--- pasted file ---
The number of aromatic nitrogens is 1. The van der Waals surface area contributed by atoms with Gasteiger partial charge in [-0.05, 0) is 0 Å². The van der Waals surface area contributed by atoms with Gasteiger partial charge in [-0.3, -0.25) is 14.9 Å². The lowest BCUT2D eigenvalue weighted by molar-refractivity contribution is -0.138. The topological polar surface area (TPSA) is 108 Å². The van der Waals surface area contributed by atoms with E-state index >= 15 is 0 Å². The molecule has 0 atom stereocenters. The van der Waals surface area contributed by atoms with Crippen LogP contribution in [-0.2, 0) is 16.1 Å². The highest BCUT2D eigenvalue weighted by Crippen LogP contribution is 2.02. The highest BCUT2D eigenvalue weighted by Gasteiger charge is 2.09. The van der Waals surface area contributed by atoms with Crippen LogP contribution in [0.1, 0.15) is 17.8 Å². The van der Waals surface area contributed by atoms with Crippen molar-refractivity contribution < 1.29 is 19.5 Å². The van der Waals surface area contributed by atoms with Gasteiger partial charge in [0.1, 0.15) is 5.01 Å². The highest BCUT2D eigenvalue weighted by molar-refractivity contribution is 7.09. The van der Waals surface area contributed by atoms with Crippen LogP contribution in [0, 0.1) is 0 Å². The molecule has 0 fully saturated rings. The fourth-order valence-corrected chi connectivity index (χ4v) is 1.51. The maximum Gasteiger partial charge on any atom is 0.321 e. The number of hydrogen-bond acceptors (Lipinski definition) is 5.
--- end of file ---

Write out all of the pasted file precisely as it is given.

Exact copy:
The number of aromatic nitrogens is 1. The van der Waals surface area contributed by atoms with Gasteiger partial charge in [-0.05, 0) is 0 Å². The van der Waals surface area contributed by atoms with Gasteiger partial charge in [-0.3, -0.25) is 14.9 Å². The lowest BCUT2D eigenvalue weighted by molar-refractivity contribution is -0.138. The topological polar surface area (TPSA) is 108 Å². The van der Waals surface area contributed by atoms with E-state index >= 15 is 0 Å². The molecule has 0 atom stereocenters. The van der Waals surface area contributed by atoms with Crippen LogP contribution in [-0.2, 0) is 16.1 Å². The highest BCUT2D eigenvalue weighted by Crippen LogP contribution is 2.02. The highest BCUT2D eigenvalue weighted by Gasteiger charge is 2.09. The van der Waals surface area contributed by atoms with Crippen LogP contribution in [0.1, 0.15) is 17.8 Å². The van der Waals surface area contributed by atoms with Crippen molar-refractivity contribution < 1.29 is 19.5 Å². The van der Waals surface area contributed by atoms with Gasteiger partial charge in [0.1, 0.15) is 5.01 Å². The highest BCUT2D eigenvalue weighted by molar-refractivity contribution is 7.09. The van der Waals surface area contributed by atoms with Crippen LogP contribution in [0, 0.1) is 0 Å². The molecule has 0 fully saturated rings. The fourth-order valence-corrected chi connectivity index (χ4v) is 1.51. The maximum Gasteiger partial charge on any atom is 0.321 e. The number of hydrogen-bond acceptors (Lipinski definition) is 5.